Command Pattern

In object-oriented programming, the command pattern is a behavioral design pattern in which an object is used to encapsulate all information needed to perform an action or trigger an event at a later time. This information includes the method name, the object that owns the method and values for the method parameters.

Four terms always associated with the command pattern are command, receiver, invoker and client.

A command object knows about receiver and invokes a method of the receiver. Values for parameters of the receiver method are stored in the command.

The receiver object to execute these methods is also stored in the command object by aggregation. The receiver then does the work when the execute() method in command is called.

An invoker object knows how to execute a command, and optionally does bookkeeping about the command execution. The invoker does not know anything about a concrete command, it knows only about the command interface.

Invoker object(s), command objects and receiver objects are held by a client object, the client decides which receiver objects it assigns to the command objects, and which commands it assigns to the invoker. The client decides which commands to execute at which points. To execute a command, it passes the command object to the invoker object.

Using command objects makes it easier to construct general components that need to delegate, sequence or execute method calls at a time of their choosing without the need to know the class of the method or the method parameters. Using an invoker object allows bookkeeping about command executions to be conveniently performed, as well as implementing different modes for commands, which are managed by the invoker object, without the need for the client to be aware of the existence of bookkeeping or modes.

Wikipedia: Command Pattern


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abstract class Receiver {
  Set<String> get actions;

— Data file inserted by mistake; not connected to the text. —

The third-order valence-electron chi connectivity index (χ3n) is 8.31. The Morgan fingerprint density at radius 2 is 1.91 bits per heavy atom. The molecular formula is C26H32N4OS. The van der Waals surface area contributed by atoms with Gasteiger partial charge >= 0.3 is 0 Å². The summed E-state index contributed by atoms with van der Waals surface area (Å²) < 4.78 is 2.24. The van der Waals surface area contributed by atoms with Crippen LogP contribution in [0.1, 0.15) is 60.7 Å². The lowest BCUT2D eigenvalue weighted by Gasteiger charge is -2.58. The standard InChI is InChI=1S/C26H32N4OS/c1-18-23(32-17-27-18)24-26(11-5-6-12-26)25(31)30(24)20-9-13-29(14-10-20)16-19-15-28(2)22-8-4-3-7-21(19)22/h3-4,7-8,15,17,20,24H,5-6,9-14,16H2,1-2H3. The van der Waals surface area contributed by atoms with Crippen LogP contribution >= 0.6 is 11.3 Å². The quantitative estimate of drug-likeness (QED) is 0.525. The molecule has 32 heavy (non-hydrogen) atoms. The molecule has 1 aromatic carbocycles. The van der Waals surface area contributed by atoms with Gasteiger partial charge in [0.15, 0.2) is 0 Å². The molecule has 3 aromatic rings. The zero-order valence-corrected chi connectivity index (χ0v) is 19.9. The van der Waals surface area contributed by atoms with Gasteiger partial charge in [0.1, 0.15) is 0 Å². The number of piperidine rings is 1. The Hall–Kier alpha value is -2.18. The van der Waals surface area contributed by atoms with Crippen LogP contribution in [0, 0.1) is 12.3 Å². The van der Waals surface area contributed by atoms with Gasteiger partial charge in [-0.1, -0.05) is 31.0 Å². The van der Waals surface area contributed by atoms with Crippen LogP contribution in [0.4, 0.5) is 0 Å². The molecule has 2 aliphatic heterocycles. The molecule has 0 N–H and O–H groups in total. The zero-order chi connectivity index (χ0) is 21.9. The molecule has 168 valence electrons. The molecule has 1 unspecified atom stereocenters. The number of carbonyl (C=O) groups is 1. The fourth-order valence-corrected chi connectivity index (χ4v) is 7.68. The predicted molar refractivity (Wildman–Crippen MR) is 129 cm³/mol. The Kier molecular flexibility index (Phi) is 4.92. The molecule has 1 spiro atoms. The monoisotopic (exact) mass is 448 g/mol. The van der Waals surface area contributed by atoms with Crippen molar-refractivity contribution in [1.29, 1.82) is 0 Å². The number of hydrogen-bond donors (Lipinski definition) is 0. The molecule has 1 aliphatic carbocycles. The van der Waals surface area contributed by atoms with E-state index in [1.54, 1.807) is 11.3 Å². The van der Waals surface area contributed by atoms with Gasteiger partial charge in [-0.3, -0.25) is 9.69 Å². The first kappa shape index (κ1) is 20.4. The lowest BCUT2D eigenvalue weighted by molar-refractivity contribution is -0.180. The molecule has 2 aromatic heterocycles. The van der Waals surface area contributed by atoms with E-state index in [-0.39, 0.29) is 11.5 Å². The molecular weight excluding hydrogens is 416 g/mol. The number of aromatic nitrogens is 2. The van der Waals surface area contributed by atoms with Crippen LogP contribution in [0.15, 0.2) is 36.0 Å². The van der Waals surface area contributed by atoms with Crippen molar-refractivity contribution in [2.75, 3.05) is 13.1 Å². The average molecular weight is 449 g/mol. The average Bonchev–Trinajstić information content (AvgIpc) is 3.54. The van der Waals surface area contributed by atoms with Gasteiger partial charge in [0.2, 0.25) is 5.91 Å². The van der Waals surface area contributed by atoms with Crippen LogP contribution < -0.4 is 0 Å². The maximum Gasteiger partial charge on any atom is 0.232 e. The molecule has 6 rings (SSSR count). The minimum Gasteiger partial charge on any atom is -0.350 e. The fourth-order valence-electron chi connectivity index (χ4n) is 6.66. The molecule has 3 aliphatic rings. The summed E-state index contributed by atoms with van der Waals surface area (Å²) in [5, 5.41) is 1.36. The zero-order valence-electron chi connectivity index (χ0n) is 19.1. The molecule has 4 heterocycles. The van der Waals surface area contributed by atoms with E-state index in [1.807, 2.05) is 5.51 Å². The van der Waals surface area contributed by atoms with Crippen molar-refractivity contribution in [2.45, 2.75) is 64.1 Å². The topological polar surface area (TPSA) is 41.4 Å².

abstract class Command {
  Receiver receiver;
  String name;


  String toString() =>;

  void execute();

class Invoker {
  List<String> history = [];
  void execute(Command cmd) {
    history.add("[${}] Executed $cmd");

  String toString() => history.fold("", (events, event) => events + "$event\r\n");

class TurnOffCommand extends Command {
  String name = "Turn off";
  TurnOffCommand(Light light): super(light);
  void execute() {
    (receiver as Light).turnOff();

class TurnOnCommand extends Command {
  String name = "Turn on";
  TurnOnCommand(Light light): super(light);
  void execute() {
    (receiver as Light).turnOn();

class Light implements Receiver {
  void turnOff() => print("Light off!");
  void turnOn() => print("Light on!");
  Set<String> get actions => Set.from(["off", "on"]);

class LightSwitch {
  Invoker _switch = Invoker();
  Light light;


  String get history => _switch.toString();

  void perform(String action) {
    if (!light.actions.contains(action)) {
      return print("Uh...wait, wut?");
    switch(action) {
      case "on": return _switch.execute(TurnOnCommand(light));
      case "off": return _switch.execute(TurnOffCommand(light));

void main() {
  var myFavoriteLamp = Light();
  var iotLightSwitch = LightSwitch(myFavoriteLamp);


  print("\r\n*** Fancy IoT Switch Logs ***\r\n${iotLightSwitch.history}");

    Light on!
    Light off!
    Uh...wait, wut?
    Light on!

    *** Fancy IoT Switch Logs ***
    [2019-06-20 08:00:38.880050] Executed Turn on
    [2019-06-20 08:00:38.883495] Executed Turn off
    [2019-06-20 08:00:38.883702] Executed Turn on